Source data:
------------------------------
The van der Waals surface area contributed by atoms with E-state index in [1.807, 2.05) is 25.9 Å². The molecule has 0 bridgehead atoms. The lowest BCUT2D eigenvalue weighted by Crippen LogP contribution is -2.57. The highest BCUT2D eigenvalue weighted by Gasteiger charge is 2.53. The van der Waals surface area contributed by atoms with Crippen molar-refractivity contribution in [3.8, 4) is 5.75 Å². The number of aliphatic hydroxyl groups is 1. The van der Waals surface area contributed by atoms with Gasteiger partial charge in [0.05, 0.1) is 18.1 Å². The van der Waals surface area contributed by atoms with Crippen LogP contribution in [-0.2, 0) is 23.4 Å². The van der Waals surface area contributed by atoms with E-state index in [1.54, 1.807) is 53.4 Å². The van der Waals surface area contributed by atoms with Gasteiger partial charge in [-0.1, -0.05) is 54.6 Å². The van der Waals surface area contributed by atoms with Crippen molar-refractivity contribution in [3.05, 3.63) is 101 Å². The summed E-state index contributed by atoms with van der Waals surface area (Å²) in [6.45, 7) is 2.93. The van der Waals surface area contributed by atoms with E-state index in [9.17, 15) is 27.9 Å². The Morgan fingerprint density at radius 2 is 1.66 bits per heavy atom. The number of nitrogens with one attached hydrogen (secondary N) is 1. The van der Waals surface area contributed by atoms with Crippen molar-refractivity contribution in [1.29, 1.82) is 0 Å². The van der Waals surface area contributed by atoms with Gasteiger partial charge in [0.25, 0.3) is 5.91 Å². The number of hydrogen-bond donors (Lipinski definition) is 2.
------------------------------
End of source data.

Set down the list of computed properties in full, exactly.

The van der Waals surface area contributed by atoms with E-state index in [1.807, 2.05) is 25.9 Å². The molecule has 0 bridgehead atoms. The lowest BCUT2D eigenvalue weighted by Crippen LogP contribution is -2.57. The highest BCUT2D eigenvalue weighted by Gasteiger charge is 2.53. The van der Waals surface area contributed by atoms with Crippen molar-refractivity contribution in [3.8, 4) is 5.75 Å². The number of aliphatic hydroxyl groups is 1. The van der Waals surface area contributed by atoms with Gasteiger partial charge in [0.05, 0.1) is 18.1 Å². The van der Waals surface area contributed by atoms with Crippen LogP contribution in [-0.2, 0) is 23.4 Å². The van der Waals surface area contributed by atoms with E-state index in [1.54, 1.807) is 53.4 Å². The van der Waals surface area contributed by atoms with Gasteiger partial charge in [-0.1, -0.05) is 54.6 Å². The van der Waals surface area contributed by atoms with Crippen molar-refractivity contribution in [3.05, 3.63) is 101 Å². The summed E-state index contributed by atoms with van der Waals surface area (Å²) in [6.45, 7) is 2.93. The van der Waals surface area contributed by atoms with E-state index in [9.17, 15) is 27.9 Å². The Morgan fingerprint density at radius 2 is 1.66 bits per heavy atom. The number of nitrogens with one attached hydrogen (secondary N) is 1. The van der Waals surface area contributed by atoms with Crippen molar-refractivity contribution in [1.29, 1.82) is 0 Å². The van der Waals surface area contributed by atoms with Gasteiger partial charge in [0.25, 0.3) is 5.91 Å². The number of hydrogen-bond donors (Lipinski definition) is 2.